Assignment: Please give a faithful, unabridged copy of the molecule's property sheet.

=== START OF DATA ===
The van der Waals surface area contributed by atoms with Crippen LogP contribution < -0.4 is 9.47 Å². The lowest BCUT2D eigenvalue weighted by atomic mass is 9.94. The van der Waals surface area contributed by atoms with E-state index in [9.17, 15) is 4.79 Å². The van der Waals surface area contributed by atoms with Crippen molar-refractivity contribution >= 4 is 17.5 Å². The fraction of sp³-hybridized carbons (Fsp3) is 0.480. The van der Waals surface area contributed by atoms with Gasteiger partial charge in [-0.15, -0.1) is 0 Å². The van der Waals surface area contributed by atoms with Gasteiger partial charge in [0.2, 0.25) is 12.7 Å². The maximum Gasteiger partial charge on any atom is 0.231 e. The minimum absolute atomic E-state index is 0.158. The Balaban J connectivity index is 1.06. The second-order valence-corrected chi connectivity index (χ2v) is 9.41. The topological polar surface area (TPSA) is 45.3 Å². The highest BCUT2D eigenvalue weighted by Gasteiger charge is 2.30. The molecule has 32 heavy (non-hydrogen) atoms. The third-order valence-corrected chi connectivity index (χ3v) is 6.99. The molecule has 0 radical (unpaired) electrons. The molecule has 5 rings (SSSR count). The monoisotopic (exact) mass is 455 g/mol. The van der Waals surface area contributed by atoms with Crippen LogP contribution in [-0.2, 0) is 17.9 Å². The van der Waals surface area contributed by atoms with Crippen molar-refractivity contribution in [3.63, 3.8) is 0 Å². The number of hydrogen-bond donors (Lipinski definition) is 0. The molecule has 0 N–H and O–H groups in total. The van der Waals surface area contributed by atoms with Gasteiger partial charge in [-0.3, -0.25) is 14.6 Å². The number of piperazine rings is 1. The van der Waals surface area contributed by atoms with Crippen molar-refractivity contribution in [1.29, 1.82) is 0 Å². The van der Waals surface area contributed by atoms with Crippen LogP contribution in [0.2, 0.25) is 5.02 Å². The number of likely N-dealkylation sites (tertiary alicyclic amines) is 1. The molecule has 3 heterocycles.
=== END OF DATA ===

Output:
The van der Waals surface area contributed by atoms with Crippen LogP contribution < -0.4 is 9.47 Å². The lowest BCUT2D eigenvalue weighted by atomic mass is 9.94. The van der Waals surface area contributed by atoms with E-state index in [9.17, 15) is 4.79 Å². The van der Waals surface area contributed by atoms with Crippen molar-refractivity contribution >= 4 is 17.5 Å². The fraction of sp³-hybridized carbons (Fsp3) is 0.480. The van der Waals surface area contributed by atoms with Gasteiger partial charge in [-0.15, -0.1) is 0 Å². The van der Waals surface area contributed by atoms with Gasteiger partial charge in [0.2, 0.25) is 12.7 Å². The maximum Gasteiger partial charge on any atom is 0.231 e. The minimum absolute atomic E-state index is 0.158. The Balaban J connectivity index is 1.06. The second-order valence-corrected chi connectivity index (χ2v) is 9.41. The topological polar surface area (TPSA) is 45.3 Å². The highest BCUT2D eigenvalue weighted by Gasteiger charge is 2.30. The molecule has 32 heavy (non-hydrogen) atoms. The third-order valence-corrected chi connectivity index (χ3v) is 6.99. The molecule has 0 radical (unpaired) electrons. The molecule has 5 rings (SSSR count). The monoisotopic (exact) mass is 455 g/mol. The van der Waals surface area contributed by atoms with Crippen LogP contribution in [-0.2, 0) is 17.9 Å². The van der Waals surface area contributed by atoms with Crippen molar-refractivity contribution in [3.63, 3.8) is 0 Å². The number of hydrogen-bond donors (Lipinski definition) is 0. The molecule has 0 N–H and O–H groups in total. The van der Waals surface area contributed by atoms with Gasteiger partial charge in [-0.3, -0.25) is 14.6 Å². The number of piperazine rings is 1. The van der Waals surface area contributed by atoms with Crippen molar-refractivity contribution in [1.29, 1.82) is 0 Å². The van der Waals surface area contributed by atoms with Crippen LogP contribution in [0.2, 0.25) is 5.02 Å². The number of likely N-dealkylation sites (tertiary alicyclic amines) is 1. The molecule has 3 heterocycles.